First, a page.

Finally, after providing an illustrative picture of the market and items for consideration, we feel confident when recommending entry strategies for the short and long term that include:

Maintaining a home base for production in the United States, while exporting product and training employees in the Netherlands and Sweden

Setting up partnerships with local municipalities or real estate companies

Targeting customers in accordance with local laws.

In doing so, iLead will be in a position to benefit from EU initiatives and foster real growth within the field. We truly believe in the value of this product, and thank you for the opportunity to be involved in its success.

5 | P a g e

When launching the product, iLead should take the legislation of the EU, Sweden and the Netherlands into consideration. To protect their product, they should apply for a patent at the WIPO. Their brand name and the physical aspects of the product should be protected as well.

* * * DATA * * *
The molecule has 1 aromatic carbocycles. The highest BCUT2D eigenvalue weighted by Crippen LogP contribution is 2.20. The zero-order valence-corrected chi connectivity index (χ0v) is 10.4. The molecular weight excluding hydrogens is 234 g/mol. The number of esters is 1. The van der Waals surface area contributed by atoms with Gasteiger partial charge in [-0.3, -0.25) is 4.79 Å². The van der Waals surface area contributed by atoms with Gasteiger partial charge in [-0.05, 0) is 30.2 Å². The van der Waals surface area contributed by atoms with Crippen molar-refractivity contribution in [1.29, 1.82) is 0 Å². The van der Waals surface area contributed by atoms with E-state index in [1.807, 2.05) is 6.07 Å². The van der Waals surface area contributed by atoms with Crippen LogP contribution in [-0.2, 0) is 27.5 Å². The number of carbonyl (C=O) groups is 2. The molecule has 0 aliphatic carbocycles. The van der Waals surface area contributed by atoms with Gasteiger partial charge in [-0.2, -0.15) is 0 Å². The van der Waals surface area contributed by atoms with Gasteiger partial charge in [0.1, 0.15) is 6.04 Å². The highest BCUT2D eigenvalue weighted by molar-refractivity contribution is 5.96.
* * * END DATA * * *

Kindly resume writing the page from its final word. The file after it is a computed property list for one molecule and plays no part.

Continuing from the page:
To successfully enter the market, iLead should take advantage of the initiatives taken by the EU to improve the quality of live for older persons. To minimize the risks, iLead should keep the manufacturing in the USA and export it to the Netherlands, where the logistic centre and the HQ for the EU will be set up. In Gothenburg, a smaller office will be set up in order to make sure to offer qualitative services to the customer. In the long run, iLead could consider to move a part of the production to lower wages countries in the EU and to open offices on strategic places, such as the social park in Bilboa.